CAMBRIDGE – The driving force of Europe’s economic policy is the “European project” of political integration. That goal is reflected in the European Union’s current focus on creating a “fiscal compact,” which would constitutionalize member states’ commitment to supposedly inviolable deficit ceilings. Unfortunately, the compact is likely to be another example of Europe’s subordination of economic reality to politicians’ desire for bragging rights about progress toward “ever closer union.”
The plans for a fiscal compact have evolved rapidly in recent months, shifting from a politically unpopular “transfer union” to a dangerous plan for fiscal austerity and, finally, to a modified version of the defunct Stability and Growth Pact of 1997. In the end, the agreement that will emerge later this year will do little, if anything, to change economic conditions in Europe.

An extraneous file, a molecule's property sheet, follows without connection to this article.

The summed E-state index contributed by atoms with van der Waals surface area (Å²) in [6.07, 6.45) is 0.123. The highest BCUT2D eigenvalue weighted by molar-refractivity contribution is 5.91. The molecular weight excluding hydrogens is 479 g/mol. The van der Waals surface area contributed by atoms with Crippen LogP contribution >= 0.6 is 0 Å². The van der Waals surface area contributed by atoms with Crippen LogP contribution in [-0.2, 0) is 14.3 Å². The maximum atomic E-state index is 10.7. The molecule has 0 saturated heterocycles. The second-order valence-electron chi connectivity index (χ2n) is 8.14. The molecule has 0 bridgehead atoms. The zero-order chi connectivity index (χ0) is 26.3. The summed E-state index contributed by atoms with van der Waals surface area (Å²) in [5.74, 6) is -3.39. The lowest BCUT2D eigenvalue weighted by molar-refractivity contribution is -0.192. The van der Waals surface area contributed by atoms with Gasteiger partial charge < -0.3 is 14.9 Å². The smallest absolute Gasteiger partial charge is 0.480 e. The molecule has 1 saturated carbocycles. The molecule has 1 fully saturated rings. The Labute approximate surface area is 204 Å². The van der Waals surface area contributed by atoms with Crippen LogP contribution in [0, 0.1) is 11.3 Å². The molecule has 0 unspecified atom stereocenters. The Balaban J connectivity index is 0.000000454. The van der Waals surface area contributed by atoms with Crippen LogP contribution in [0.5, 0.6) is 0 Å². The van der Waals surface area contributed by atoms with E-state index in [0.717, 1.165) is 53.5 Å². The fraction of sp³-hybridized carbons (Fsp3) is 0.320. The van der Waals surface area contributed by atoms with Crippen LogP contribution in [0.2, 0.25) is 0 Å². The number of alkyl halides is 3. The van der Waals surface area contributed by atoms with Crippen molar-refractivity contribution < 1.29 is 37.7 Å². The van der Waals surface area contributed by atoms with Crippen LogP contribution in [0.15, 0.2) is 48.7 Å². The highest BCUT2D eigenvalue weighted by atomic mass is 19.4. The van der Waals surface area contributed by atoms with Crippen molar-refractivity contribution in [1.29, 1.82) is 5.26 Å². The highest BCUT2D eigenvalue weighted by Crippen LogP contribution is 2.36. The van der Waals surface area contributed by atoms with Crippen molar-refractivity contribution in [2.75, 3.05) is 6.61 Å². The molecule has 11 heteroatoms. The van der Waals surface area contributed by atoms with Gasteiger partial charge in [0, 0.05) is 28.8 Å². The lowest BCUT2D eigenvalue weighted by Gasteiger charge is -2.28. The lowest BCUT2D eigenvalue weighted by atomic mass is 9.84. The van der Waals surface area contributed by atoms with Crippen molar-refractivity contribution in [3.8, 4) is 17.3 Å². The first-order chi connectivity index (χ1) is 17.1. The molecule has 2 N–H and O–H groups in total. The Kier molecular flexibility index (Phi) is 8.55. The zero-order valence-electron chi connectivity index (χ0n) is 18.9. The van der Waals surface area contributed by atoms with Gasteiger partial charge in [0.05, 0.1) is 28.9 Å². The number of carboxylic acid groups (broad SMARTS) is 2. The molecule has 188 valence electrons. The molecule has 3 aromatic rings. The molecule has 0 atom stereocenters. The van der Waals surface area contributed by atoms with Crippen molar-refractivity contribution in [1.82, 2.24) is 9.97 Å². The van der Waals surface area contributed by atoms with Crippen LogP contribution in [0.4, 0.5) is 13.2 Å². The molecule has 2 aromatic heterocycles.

German Chancellor Angela Merkel initially proposed the “transfer union,” in which Germany and other strong eurozone economies would transfer funds year after year to Greece and other needy countries, in exchange for the authority to regulate and supervise the recipient countries’ budgets and tax collections. The German public rejected the idea of permanent transfers from German taxpayers to Greece, while Greek officials and the Greek public rejected the idea of German control over their country’s fiscal policy.
The next step was the fiscal plan that was agreed in Brussels at the end of last year, which completely abandoned the idea of a transfer union in favor of an agreement that each eurozone country would balance its budget. Under this scheme, a financial penalty would “automatically” be imposed on any country that violated that obligation. With balanced budgets everywhere, there would be no need for fiscal transfers.